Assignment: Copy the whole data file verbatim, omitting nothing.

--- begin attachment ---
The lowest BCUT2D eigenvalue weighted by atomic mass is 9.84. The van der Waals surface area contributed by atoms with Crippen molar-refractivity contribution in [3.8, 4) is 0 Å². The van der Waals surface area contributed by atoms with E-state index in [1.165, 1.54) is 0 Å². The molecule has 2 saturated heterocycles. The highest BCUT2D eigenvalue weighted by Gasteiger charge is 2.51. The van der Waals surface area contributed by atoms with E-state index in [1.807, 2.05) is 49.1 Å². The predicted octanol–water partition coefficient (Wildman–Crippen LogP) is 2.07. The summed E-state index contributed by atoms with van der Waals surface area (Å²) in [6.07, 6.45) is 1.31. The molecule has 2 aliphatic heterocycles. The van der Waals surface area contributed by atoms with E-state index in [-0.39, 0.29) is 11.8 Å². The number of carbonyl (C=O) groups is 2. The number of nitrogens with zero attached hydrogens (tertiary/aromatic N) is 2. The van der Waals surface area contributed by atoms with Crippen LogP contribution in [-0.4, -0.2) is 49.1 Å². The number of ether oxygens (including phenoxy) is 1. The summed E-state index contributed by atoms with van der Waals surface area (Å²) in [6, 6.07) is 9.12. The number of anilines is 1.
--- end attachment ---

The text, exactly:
The lowest BCUT2D eigenvalue weighted by atomic mass is 9.84. The van der Waals surface area contributed by atoms with Crippen molar-refractivity contribution in [3.8, 4) is 0 Å². The van der Waals surface area contributed by atoms with E-state index in [1.165, 1.54) is 0 Å². The molecule has 2 saturated heterocycles. The highest BCUT2D eigenvalue weighted by Gasteiger charge is 2.51. The van der Waals surface area contributed by atoms with E-state index in [1.807, 2.05) is 49.1 Å². The predicted octanol–water partition coefficient (Wildman–Crippen LogP) is 2.07. The summed E-state index contributed by atoms with van der Waals surface area (Å²) in [6.07, 6.45) is 1.31. The molecule has 2 aliphatic heterocycles. The van der Waals surface area contributed by atoms with E-state index in [-0.39, 0.29) is 11.8 Å². The number of carbonyl (C=O) groups is 2. The number of nitrogens with zero attached hydrogens (tertiary/aromatic N) is 2. The van der Waals surface area contributed by atoms with Crippen LogP contribution in [-0.4, -0.2) is 49.1 Å². The number of ether oxygens (including phenoxy) is 1. The summed E-state index contributed by atoms with van der Waals surface area (Å²) in [6, 6.07) is 9.12. The number of anilines is 1.